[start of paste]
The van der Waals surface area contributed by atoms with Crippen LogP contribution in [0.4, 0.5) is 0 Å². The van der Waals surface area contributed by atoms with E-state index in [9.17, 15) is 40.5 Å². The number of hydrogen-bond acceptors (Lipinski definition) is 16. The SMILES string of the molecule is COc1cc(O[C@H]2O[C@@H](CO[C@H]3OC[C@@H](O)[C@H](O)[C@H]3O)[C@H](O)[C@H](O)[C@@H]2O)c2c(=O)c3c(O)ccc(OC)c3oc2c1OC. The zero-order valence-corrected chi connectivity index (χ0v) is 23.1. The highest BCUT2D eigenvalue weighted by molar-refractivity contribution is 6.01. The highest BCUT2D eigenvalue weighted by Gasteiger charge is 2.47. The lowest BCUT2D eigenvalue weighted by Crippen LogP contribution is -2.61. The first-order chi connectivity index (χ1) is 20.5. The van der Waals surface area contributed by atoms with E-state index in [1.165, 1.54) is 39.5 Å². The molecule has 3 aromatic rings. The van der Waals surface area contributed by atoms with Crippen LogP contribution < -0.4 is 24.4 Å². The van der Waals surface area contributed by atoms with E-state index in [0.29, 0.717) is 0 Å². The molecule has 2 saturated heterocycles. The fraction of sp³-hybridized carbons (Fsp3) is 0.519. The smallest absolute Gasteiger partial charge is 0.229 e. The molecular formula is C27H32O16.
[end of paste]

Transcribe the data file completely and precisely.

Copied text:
The van der Waals surface area contributed by atoms with Crippen LogP contribution in [0.4, 0.5) is 0 Å². The van der Waals surface area contributed by atoms with E-state index in [9.17, 15) is 40.5 Å². The number of hydrogen-bond acceptors (Lipinski definition) is 16. The SMILES string of the molecule is COc1cc(O[C@H]2O[C@@H](CO[C@H]3OC[C@@H](O)[C@H](O)[C@H]3O)[C@H](O)[C@H](O)[C@@H]2O)c2c(=O)c3c(O)ccc(OC)c3oc2c1OC. The zero-order valence-corrected chi connectivity index (χ0v) is 23.1. The highest BCUT2D eigenvalue weighted by molar-refractivity contribution is 6.01. The highest BCUT2D eigenvalue weighted by Gasteiger charge is 2.47. The lowest BCUT2D eigenvalue weighted by Crippen LogP contribution is -2.61. The first-order chi connectivity index (χ1) is 20.5. The van der Waals surface area contributed by atoms with E-state index in [1.165, 1.54) is 39.5 Å². The molecule has 3 aromatic rings. The van der Waals surface area contributed by atoms with Crippen LogP contribution < -0.4 is 24.4 Å². The van der Waals surface area contributed by atoms with E-state index in [0.29, 0.717) is 0 Å². The molecule has 2 saturated heterocycles. The fraction of sp³-hybridized carbons (Fsp3) is 0.519. The smallest absolute Gasteiger partial charge is 0.229 e. The molecular formula is C27H32O16.